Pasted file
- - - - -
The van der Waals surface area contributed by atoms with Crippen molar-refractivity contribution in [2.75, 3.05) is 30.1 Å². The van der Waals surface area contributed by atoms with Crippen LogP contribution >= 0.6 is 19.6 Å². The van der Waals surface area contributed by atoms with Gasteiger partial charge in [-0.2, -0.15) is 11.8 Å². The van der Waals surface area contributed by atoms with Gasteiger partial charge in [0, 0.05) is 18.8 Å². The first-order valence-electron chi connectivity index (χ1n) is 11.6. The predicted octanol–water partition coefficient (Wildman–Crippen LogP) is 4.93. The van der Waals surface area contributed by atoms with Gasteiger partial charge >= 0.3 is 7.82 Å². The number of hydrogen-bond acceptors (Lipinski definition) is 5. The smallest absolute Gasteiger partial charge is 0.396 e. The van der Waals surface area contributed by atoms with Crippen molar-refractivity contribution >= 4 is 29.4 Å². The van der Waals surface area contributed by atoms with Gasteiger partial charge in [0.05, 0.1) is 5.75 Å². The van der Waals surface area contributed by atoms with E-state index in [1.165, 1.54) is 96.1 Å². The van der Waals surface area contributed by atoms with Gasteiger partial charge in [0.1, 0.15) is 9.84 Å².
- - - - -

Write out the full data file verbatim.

The van der Waals surface area contributed by atoms with Crippen molar-refractivity contribution in [2.75, 3.05) is 30.1 Å². The van der Waals surface area contributed by atoms with Crippen LogP contribution >= 0.6 is 19.6 Å². The van der Waals surface area contributed by atoms with Gasteiger partial charge in [-0.2, -0.15) is 11.8 Å². The van der Waals surface area contributed by atoms with Gasteiger partial charge in [0, 0.05) is 18.8 Å². The first-order valence-electron chi connectivity index (χ1n) is 11.6. The predicted octanol–water partition coefficient (Wildman–Crippen LogP) is 4.93. The van der Waals surface area contributed by atoms with Gasteiger partial charge >= 0.3 is 7.82 Å². The number of hydrogen-bond acceptors (Lipinski definition) is 5. The smallest absolute Gasteiger partial charge is 0.396 e. The van der Waals surface area contributed by atoms with Crippen molar-refractivity contribution >= 4 is 29.4 Å². The van der Waals surface area contributed by atoms with Gasteiger partial charge in [0.05, 0.1) is 5.75 Å². The van der Waals surface area contributed by atoms with E-state index in [1.165, 1.54) is 96.1 Å². The van der Waals surface area contributed by atoms with Gasteiger partial charge in [0.1, 0.15) is 9.84 Å².